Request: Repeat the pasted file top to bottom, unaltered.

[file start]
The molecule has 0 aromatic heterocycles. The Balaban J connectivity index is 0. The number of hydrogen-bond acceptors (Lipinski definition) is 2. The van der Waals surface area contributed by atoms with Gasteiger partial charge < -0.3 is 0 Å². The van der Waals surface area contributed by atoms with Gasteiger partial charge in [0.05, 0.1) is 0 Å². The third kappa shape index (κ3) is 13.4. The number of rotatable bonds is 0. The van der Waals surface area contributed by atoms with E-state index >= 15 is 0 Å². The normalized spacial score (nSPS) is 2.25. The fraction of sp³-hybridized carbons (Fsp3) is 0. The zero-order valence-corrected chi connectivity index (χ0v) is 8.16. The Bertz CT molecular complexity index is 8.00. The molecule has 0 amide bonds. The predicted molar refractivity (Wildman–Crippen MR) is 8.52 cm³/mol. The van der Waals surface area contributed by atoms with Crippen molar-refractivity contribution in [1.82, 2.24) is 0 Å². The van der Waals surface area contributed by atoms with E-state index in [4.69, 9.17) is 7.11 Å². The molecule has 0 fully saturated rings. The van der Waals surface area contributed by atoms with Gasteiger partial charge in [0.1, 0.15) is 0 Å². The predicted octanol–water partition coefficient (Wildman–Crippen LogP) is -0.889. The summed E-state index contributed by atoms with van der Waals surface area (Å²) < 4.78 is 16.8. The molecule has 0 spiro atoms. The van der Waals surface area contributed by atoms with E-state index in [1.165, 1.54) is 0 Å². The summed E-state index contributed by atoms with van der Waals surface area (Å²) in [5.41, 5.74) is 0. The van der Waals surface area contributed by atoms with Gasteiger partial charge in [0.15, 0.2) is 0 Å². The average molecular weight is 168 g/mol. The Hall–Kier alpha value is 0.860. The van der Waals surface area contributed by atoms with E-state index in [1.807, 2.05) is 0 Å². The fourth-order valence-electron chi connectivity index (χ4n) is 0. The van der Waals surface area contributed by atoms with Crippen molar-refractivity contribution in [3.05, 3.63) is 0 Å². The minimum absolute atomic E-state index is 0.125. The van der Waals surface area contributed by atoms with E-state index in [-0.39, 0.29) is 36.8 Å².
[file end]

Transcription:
The molecule has 0 aromatic heterocycles. The Balaban J connectivity index is 0. The number of hydrogen-bond acceptors (Lipinski definition) is 2. The van der Waals surface area contributed by atoms with Gasteiger partial charge < -0.3 is 0 Å². The van der Waals surface area contributed by atoms with Gasteiger partial charge in [0.05, 0.1) is 0 Å². The third kappa shape index (κ3) is 13.4. The number of rotatable bonds is 0. The van der Waals surface area contributed by atoms with E-state index >= 15 is 0 Å². The normalized spacial score (nSPS) is 2.25. The fraction of sp³-hybridized carbons (Fsp3) is 0. The zero-order valence-corrected chi connectivity index (χ0v) is 8.16. The Bertz CT molecular complexity index is 8.00. The molecule has 0 amide bonds. The predicted molar refractivity (Wildman–Crippen MR) is 8.52 cm³/mol. The van der Waals surface area contributed by atoms with Crippen molar-refractivity contribution in [1.82, 2.24) is 0 Å². The van der Waals surface area contributed by atoms with E-state index in [4.69, 9.17) is 7.11 Å². The molecule has 0 fully saturated rings. The van der Waals surface area contributed by atoms with Gasteiger partial charge in [0.1, 0.15) is 0 Å². The predicted octanol–water partition coefficient (Wildman–Crippen LogP) is -0.889. The summed E-state index contributed by atoms with van der Waals surface area (Å²) < 4.78 is 16.8. The molecule has 0 spiro atoms. The van der Waals surface area contributed by atoms with E-state index in [1.165, 1.54) is 0 Å². The summed E-state index contributed by atoms with van der Waals surface area (Å²) in [5.41, 5.74) is 0. The van der Waals surface area contributed by atoms with Gasteiger partial charge in [0.15, 0.2) is 0 Å². The average molecular weight is 168 g/mol. The Hall–Kier alpha value is 0.860. The van der Waals surface area contributed by atoms with E-state index in [1.807, 2.05) is 0 Å². The fourth-order valence-electron chi connectivity index (χ4n) is 0. The van der Waals surface area contributed by atoms with Crippen molar-refractivity contribution in [3.05, 3.63) is 0 Å². The minimum absolute atomic E-state index is 0.125. The van der Waals surface area contributed by atoms with E-state index in [-0.39, 0.29) is 36.8 Å².